Myth 1: Participating in an activity with my child would have been preferable to cheering him on from the sidelines.
What Turned Out to Be Fact: Participating in an activity worked if I had enough expertise in a given field to collaborate with my kid in the same way that I might with any other kid in my capacity as an expert (in music). Otherwise, my participation only laced my kid’s excitement to try (and try again) with the pressure of having to perform to my expectations.
If I happened to have an interest in participating in a field (apart from my kid’s), I learned that I should pursue it with my own equipment, experts, and peers – apart from his.
Myth 2: Helping my kid get ready for an activity enabled him to have a better experience of it.
What Turned Out to Be Fact: Any kid excited enough to tell me about an upcoming opportunity was as likely to be thinking about and getting ready for it on his/her own. What I did find I needed to do instead was simply listen for that kid’s resulting Q&As about the who, what, when, and where of that upcoming event or opportunity.
My role turned into supporting my son (and his peers) with logistics, like meals and transportation. I also kept a Go To bag of commonly forgotten items in the car so that I wouldn’t have to run back and forth for them – e.g., sunscreen, deodorant, band-aids, etc.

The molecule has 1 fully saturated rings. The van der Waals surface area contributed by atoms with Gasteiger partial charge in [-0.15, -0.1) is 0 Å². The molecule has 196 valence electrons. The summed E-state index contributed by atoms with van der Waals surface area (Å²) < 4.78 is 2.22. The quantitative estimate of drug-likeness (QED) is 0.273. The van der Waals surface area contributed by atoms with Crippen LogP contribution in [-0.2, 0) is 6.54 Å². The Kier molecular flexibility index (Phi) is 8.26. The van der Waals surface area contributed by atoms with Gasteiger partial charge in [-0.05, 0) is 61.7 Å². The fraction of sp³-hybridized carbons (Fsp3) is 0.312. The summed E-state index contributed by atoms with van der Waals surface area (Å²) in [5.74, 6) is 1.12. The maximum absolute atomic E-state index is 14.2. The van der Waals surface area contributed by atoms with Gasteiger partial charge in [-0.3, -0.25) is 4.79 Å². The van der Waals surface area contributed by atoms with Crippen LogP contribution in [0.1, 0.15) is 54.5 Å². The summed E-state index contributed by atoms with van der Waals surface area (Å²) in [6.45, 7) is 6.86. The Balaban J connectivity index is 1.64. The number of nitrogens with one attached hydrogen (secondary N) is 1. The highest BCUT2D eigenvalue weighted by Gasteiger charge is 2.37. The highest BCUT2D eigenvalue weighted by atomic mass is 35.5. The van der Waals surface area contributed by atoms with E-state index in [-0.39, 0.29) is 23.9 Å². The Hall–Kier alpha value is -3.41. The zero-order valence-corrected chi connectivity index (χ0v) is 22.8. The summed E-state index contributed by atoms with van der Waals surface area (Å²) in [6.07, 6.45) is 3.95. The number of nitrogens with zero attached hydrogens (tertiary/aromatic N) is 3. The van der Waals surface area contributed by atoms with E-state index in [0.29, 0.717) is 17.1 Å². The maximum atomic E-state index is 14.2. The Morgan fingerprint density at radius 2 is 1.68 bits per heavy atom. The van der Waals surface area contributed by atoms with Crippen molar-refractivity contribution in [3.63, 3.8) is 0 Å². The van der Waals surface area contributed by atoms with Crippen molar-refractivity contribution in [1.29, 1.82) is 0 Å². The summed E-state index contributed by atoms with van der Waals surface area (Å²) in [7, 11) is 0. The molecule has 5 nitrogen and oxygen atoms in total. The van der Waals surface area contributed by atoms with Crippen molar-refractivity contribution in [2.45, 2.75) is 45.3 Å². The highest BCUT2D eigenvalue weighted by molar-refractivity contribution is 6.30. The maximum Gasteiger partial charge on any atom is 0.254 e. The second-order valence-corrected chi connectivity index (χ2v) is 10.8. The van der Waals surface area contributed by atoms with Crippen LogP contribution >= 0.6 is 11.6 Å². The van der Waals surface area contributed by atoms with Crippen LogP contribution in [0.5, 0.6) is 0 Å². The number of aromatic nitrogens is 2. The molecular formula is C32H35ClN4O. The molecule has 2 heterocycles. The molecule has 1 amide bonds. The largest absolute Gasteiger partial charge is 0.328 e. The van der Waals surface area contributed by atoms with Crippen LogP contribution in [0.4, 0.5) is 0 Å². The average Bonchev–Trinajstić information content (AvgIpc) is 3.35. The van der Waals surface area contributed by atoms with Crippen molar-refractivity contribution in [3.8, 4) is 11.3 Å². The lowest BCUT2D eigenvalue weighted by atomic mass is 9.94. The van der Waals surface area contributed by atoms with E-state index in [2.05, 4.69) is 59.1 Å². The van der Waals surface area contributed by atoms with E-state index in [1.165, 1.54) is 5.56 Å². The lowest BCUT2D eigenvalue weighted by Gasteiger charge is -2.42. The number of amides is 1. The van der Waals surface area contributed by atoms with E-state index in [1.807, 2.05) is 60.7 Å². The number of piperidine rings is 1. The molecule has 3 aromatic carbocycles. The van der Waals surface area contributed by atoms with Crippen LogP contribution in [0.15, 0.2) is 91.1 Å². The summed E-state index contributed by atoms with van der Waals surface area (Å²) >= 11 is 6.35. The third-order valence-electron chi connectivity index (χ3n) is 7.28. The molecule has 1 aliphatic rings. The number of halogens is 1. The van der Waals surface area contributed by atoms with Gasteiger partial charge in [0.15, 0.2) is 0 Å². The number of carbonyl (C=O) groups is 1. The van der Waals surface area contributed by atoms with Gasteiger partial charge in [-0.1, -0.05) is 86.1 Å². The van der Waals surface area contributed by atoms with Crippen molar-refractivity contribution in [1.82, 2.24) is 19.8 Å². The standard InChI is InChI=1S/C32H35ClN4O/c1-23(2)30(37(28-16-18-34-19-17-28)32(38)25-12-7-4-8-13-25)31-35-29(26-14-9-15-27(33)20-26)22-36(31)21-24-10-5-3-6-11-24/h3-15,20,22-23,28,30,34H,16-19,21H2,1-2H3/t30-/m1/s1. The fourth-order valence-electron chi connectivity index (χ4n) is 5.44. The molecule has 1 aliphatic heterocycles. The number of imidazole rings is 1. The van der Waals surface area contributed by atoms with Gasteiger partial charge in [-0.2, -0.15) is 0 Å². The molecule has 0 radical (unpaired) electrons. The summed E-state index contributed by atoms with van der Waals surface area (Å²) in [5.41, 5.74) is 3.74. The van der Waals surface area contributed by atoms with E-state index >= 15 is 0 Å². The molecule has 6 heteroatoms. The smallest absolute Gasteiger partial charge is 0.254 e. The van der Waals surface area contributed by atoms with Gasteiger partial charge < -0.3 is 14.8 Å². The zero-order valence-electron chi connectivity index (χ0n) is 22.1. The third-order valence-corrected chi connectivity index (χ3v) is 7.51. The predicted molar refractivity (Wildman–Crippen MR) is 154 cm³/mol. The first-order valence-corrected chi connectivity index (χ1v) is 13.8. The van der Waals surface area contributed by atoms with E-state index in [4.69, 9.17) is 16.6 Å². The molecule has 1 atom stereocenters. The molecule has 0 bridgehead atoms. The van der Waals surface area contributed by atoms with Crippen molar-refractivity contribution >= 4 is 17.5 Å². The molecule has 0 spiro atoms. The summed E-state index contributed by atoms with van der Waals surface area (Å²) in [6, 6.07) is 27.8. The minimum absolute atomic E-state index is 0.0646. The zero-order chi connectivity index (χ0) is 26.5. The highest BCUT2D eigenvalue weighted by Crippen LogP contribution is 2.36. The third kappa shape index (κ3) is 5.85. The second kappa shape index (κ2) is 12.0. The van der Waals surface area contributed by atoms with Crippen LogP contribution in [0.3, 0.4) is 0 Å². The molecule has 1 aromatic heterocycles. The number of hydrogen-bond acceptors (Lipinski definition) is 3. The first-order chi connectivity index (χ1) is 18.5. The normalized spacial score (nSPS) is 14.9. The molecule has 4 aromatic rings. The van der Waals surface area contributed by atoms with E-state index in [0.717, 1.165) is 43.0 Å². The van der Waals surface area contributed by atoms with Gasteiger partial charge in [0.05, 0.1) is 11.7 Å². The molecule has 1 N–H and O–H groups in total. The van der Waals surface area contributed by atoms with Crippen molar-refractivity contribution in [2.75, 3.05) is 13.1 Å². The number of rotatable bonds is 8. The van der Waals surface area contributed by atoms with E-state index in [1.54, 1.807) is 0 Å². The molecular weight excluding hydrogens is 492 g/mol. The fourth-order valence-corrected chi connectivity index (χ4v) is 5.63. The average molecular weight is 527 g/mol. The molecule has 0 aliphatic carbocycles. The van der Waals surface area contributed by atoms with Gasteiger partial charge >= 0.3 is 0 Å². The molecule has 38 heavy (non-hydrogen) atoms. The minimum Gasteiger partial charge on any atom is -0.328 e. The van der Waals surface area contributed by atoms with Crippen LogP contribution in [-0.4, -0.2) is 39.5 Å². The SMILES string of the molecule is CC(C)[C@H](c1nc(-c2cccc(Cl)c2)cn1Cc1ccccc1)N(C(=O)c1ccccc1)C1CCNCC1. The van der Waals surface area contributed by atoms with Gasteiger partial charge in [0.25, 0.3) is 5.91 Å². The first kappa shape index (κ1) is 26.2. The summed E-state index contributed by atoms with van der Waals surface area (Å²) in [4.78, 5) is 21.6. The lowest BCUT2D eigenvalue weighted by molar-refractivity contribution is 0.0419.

Myth 3: The more I doublechecked on what my kid’s next steps were and whether he was executing them according to plan, the better.
What Turned Out to Be Fact: Other than doublechecking for illegal, immoral, or unethical behavior on my kid’s or the expert’s part, I had to trust that they had the same “just right” next steps in mind and that they would always be working through technical and creative understandings and misunderstandings between them. My doublechecking only took away from the kid’s excitement about the next steps and/or prompted the expert to explain how things could play out, but in advance of the kid even getting the chance to know how things would play out for himself.
Even parents who serve as their kids’ coaches know: Give-and-take between experts and kids over the whats, whens, wheres, whys, and hows is essential. Doublechecking on whether a kid will execute these as anticipated only creates performance anxiety.
Myth 4: The more Q&As I conducted with my kid, the better a parent I could be.
What Turned Out to Be Fact: Playing “20 Questions” with a kid bordered on hen-pecking more than anything else.
I remain mindful to this day that my greatest job and privilege is simply to listen to the reality of what a kid has experienced – the good, the bad, and the in-between. Not to change or twist his/her description of it. I could observe but to myself: Was the kid and coach interacting with a happy or difficult give-and-take? How did gear and logistics impact trials and errors?
Remaining silent and trusting kid and coach alike to be acting in good faith allowed me to hear the truth of a situation as volunteered from my son, his peers-as-colleagues, experts-as-collaborators, and my husband – in real time and in directions for which I myself would never have accounted.
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